Porn Again

Nicholson Baker's latest sex book falls flaccid

book jacket1 Porn AgainIt takes five pages for the first orgasm to happen in House of Holes (Simon & Schuster, 272 pages, $25.00), the new Nicholson Baker book, but after that, they come in rapid succession. I refrain from calling House of Holes a “novel” partly because even Mr. Baker cannot bring himself to do so—the cover brands it “a book of raunch.” The thread throughout is the House of Holes (as in orifice), a kind of lewd summer camp in an alternate reality. One must enter it through one of many portals scattered about that exist in places both surprising and obvious: a straw, a clothes dryer, a vagina. There is no plot to speak of, no characters, no narrative progression; the book isn’t stylistically adventurous. House of Holes is smut. And, alas, it is smut of a low-octane variety, a series of rote fetishes performed by a cast of nondescript actors. Here, a compendium of the more important sexual encounters, in the order in which they occur:

A severed arm attached to a life-support pack treats a young woman to digital stimulation; a woman fellates a man while Alexander Borodin and Nikolai Rimsky-Korsakov, the famous Russian composers, ejaculate onto her feet; the severed arm penetrates a woman using a banana; a woman lays an egg in a bar; a woman is circumcised after a group of TSA officers rape her in a backroom at JFK airport; a group of men ejaculate on a woman because she wants to “feel like a breakfast pastry”; a woman shrinks to the size of a spermatozoon and a man ejaculates her; a woman fellates a man who has had his head amputated and then rubs against his leg in order to climax; a woman administers an enema on herself and then has anal intercourse with a screwdriver while a man ejaculates on her stomach; a man who has had his penis swapped out for a vagina has intercourse with the person now equipped with his penis; the egg laid at the bar hatches and the man and woman who emerge from it have intercourse.

There you have it: House of Holes.

Mr. Baker has written novels about sex before and been good at it. In Vox and The Fermata, sex was elemental to his storytelling. Those books made art out of pornography. They were outrageous and insulting, but for the most part held up as stories (or at least as compelling pornography). The new book exists as an excuse to write yet another sex scene. Mr. Baker is goofing around. And to a certain extent, he can be forgiven for that. He is, after all, a trickster. But the problem with House of Holes is that even Mr. Baker seems to find the joke stale after a time. “Rhumpa was her name,” he writes, “and, yes, she paid a visit to the House of Holes.” She is sold a special bra by a House employee who has a breast fixation. “Suddenly, with a moaning expression, he began wrapping her bra straps around his erection, which was startlingly large and curved upward slightly like some exotic purple tusk.” He masturbates. The scene ends. Another sex scene follows in prose just as turgid.

I tried to read this book allegorically. Visiting the House of Holes is “very, very costly” and the people inside are all upper middle class. In the world of the book sex rarely occurs outside the House of Holes. I tried considering the first volume of The History of Sexuality, in which Michel Foucault attempts to debunk what he labels the “repressive hypothesis,” the belief that Western culture since the 19th century has “repressed” its sexual drives and demonstrates that this repression produced the wealth of discourse on the subject of sex. I tried to tell myself that Mr. Baker is making a claim that the middle class is repressed because of all the small luxuries that appear in the book’s “real world”: golf, expensive hotel bars, Scientific American podcasts. The House of Holes, then, becomes a stand-in for Foucault’s idea of discourse, whose meaning is twofold: discourse between author and reader, but also between characters. (Could it be a coincidence that everyone is so talkative during the act?) Mr. Baker’s characters cannot engage in sexual activity in the “real world” but can also only achieve sexual gratification through the sacrifice of capital, the very source of their repression.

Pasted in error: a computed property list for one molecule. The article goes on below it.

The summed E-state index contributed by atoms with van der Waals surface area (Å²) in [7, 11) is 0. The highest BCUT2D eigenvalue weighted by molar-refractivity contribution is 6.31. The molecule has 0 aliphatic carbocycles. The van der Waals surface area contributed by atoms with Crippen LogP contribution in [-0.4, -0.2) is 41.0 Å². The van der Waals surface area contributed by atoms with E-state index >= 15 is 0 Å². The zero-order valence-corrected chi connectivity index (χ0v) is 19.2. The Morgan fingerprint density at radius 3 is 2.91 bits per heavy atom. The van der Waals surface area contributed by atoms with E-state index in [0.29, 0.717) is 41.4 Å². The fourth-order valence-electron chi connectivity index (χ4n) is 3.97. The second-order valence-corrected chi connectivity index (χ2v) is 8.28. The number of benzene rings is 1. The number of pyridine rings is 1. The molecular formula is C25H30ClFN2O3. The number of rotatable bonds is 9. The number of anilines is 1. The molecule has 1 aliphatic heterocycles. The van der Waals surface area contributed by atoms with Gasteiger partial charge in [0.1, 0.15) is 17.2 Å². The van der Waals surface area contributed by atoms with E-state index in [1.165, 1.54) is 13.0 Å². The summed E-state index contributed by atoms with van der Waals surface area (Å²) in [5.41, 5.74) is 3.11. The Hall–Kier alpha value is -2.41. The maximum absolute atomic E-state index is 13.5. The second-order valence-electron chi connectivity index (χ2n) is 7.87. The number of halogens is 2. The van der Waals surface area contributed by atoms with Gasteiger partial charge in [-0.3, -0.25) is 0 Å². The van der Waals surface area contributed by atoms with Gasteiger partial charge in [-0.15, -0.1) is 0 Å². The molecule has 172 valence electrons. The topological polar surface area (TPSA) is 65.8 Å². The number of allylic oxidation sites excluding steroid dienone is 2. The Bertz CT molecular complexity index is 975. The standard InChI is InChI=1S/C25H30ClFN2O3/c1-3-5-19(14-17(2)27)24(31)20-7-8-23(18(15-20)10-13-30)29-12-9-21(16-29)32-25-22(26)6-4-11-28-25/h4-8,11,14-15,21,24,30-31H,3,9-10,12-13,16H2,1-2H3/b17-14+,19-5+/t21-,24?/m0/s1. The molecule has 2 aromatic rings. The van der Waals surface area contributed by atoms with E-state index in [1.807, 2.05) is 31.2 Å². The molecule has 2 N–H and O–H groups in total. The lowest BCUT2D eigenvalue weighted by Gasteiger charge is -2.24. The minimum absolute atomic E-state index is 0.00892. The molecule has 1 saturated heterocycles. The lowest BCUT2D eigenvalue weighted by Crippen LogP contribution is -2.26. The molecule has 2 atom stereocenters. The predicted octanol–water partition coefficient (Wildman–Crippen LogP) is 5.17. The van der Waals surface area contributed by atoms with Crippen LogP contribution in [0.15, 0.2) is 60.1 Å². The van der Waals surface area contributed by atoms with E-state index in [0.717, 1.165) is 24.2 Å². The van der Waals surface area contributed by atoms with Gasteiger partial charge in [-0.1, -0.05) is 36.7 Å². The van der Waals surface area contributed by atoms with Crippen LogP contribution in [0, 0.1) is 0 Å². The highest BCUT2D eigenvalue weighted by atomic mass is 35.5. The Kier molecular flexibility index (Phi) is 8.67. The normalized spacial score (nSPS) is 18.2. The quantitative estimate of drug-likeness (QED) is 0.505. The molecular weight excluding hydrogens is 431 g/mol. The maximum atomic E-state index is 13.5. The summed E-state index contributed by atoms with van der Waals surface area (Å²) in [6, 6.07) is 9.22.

I tried to see this inherent contradiction as Mr. Baker raising the stakes of the House of Holes, which is really quite a violent, repressive place, in spite of its licentiousness. The bra salesman, for instance, is not allowed to look at breasts (as punishment, his testicles will be removed for two weeks if he does). The owner of the frisky severed arm had employees of the House remove the appendage in exchange for a larger penis. As if in reference to our own culture’s repression, condoms are conspicuously absent, but Mr. Baker is always careful to remind the reader every few pages that people are screened for STDs before being allowed inside.

But even with this increased gravity, there is, in fact, little at stake here. In Mr. Baker’s schema, castration and amputation are always reversible. Brief flashes of emotion or attraction evaporate the moment after orgasm. Sexual partners are swiftly swapped so that characters are never developed, each of them ending up a repository of sexual fluid and little else. The worthiest image in the book is the porndecahedron, a private room where several screens project amateur films of women masturbating. One character ponders its place in “sexual paradise.” “People masturbate a lot in paradise,” another responds. It is the only allegory in the book that does not come up short: in House of Holes, his weakest attempt at fiction to date, Mr. Baker has succeeded in fucking himself.

mmiller@observer.com